Happy New Year, happy new food


You just gotta be in 2018.

I am not talking about your list of practical and lofty resolutions.

In all honesty, you probably need to anchor your resolve to straighten up your act in a myriad of areas.  Skip the resolutions. You know what you need to do, so get busy and handle your business, be your best self and live your best life as a 2018 commitment to yourself (in my Oprah voice).

That pot of black-eyed peas is certainly an obligatory tradition  some believe is a lucky charm for each shiny new year. I would never, ever advocate that you toss tradition to the wind. That would be unthinkable. In fact, I subscribe to this annual rite of passage into the New Year and trust me, I did partake and they were – in a word – so good. Ok, that’s two words.  Get my recipe here.

Lucky black-eyed peas

No luck needed

Luck is great,  but it abdicates your participation. I want you to be more resolute about your food choices this year.

Yes its cliché – you are what you eat. And the often unspoken part of that adage is you are how much you eat too. (Ok I made that up, but the point has to be driven home).

If you don’t set your intentions to make better food choices in 2018, when will you?

I love food anthologist, activist and journalist Michael Pollan. In The Pollan Table Family Cookbook, Pollan makes many salient points in the introduction of this beautiful cookbook.

Pollan connects the increase in obesity to the advent and rise of the fast food industry. Pollan also reminds us that humans cook food; corporations manufacture it.

That’s worth a pause. Take a moment to digest that.

Let me cut to the quick and bottom line my intentions for you:

  • You need to take control of your food choices.
  • You need to be mindful about the food you allow in your everyday life and the life of your family.
  • You need to reduce your portion sizes; they are overall just too large.
  • You need to cut back on the number of meals you get passed to you from a drive through window and pick-up counter – yeah you do.

For heavens sake, for your own sake, get back to cooking your own food. I know it sounds so complex, time consuming and mind bending. But it doesn’t have to be. You can do it. Your health and the health of your family depends on this.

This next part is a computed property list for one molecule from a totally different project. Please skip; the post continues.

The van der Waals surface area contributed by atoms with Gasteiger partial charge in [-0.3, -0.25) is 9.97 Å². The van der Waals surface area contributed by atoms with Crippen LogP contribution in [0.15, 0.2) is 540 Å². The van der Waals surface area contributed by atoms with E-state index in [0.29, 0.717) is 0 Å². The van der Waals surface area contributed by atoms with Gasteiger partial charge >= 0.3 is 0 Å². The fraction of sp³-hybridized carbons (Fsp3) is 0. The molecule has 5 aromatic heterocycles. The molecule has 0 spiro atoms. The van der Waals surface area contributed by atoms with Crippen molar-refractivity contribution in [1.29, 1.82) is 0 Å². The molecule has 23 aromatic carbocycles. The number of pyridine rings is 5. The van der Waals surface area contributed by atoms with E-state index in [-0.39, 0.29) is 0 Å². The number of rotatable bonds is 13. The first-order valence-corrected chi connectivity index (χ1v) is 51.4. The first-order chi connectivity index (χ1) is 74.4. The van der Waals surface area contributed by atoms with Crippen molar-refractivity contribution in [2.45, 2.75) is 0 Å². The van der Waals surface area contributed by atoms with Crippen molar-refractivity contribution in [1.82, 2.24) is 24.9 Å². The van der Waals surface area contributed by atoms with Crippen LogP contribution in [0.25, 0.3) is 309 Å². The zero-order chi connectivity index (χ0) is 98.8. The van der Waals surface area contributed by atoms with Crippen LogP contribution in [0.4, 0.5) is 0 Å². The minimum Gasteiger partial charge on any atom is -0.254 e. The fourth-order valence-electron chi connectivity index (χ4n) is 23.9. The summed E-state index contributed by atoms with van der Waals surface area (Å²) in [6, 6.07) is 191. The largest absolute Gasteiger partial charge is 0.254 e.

Keep it simple dear heart and:

  1. Use fresh ingredients when possible; they provide more nutrients.
  2. Bake, broil, and grill more often than not; take a break from fried foods.
  3. Add flavor with spices and herbs; cut back on added salt and fat.
  4. Read labels and understand typical serving sizes; portion control is not a myth.
  5. Cut back on carbs; you don’t have to have them every meal.
  6. Learn a few easy food preparation techniques and get inspired.

Follow me

If you follow me on Instagram @collardgreenscaviar (and you really should), you will quickly learn that I am a big home cooking advocate. I have put in a lot of sweat equity over a stove top, about 35 years contiguous if I dare do the math.

I am a journalist and food writer first and foremost. Writing about the significant role and value food plays in our lives has been my focus and my passion.

However, I do  post a lot of food pictures on Instagram,  many of which I prepare and actually eat at home. I am not perfect when it comes to what I eat, but I know perfectly well that I when I prepare my own meals more often than not, I make better choices.

Pan grilled chicken and roasted Brussels sprouts

In this post I feature one of my most requested Instagram recipes, well its not really a recipe but a method I use to prepare chicken breast. I make this often, especially after a workout. Its fast and easy to make, in just under 30 minutes. Its delicious, healthy and beautiful to look at.

The chicken breast is seasoned with a spice rub, then pan grilled and finished in the oven. And you probably noticed there are no carbs. Yup. I often skip them at dinner time and opt for pan roasted vegetables like Brussels sprouts or brocolli. But if you need or want carbs, I suggest serving this with a baked yam or confetti brown rice chalk full of your favorite sautéed vegetables.